Saturday, July 4, 2009
"Independence Day in the U.S., is an annual holiday commemorating the formal adoption by the Continental Congress of the Declaration of Independence on July 4, 1776, in Philadelphia. Although the signing of the Declaration was not completed until August, the Fourth of July holiday has been accepted as the official anniversary of U.S. independence and is celebrated in all states and territories of the U.S.
The holiday was first observed in Philadelphia on July 8, 1776, at which time the Declaration of Independence was read aloud, city bells rang, and bands played. It was not declared a legal holiday, however, until 1941. The Fourth is traditionally celebrated publicly with parades and pageants, patriotic speeches, and organized firing of guns and cannons and displays of fireworks; early in the 20th century public concern for a "safe and sane" holiday resulted in restrictions on general use of fireworks. Family picnics and outings are a feature of private Fourth of July celebrations."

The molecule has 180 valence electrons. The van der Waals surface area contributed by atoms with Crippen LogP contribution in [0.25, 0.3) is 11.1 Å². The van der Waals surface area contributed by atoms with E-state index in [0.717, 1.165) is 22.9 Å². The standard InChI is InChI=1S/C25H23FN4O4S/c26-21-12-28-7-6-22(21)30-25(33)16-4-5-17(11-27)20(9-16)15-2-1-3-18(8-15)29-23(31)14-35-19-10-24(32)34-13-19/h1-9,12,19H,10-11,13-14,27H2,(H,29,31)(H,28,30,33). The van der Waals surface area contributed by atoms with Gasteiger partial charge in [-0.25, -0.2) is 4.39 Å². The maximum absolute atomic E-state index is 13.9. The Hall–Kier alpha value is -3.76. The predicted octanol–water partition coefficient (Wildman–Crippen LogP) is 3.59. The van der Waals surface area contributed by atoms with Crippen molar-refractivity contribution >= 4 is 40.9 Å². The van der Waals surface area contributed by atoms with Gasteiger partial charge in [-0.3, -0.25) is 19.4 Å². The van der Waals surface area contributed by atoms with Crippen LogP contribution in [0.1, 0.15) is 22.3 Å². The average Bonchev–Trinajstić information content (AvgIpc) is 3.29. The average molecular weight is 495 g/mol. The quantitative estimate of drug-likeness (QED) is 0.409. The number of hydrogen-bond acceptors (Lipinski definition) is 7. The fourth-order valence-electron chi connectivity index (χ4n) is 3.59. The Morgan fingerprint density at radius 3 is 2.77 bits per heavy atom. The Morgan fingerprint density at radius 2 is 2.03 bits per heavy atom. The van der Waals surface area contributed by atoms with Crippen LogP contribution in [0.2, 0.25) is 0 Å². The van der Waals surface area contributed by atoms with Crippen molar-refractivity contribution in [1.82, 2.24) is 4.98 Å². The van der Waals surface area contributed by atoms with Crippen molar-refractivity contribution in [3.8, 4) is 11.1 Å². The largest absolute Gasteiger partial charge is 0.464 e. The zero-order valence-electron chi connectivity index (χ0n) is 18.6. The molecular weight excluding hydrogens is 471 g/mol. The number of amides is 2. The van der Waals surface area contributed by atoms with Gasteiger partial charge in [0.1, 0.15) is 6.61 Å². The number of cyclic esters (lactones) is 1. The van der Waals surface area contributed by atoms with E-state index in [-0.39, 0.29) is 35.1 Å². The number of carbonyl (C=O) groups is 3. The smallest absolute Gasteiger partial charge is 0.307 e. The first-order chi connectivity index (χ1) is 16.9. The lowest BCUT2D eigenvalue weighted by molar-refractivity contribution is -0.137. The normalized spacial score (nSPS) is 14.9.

From "The History of July 4th" An article from Funk & Wagnalls® New Encyclopedia. © 2008 World Almanac Education Group. A WRC Media Company. All rights reserved. Except as otherwise permitted by written agreement, uses of the work inconsistent with U.S. and applicable foreign copyright and related laws are prohibited.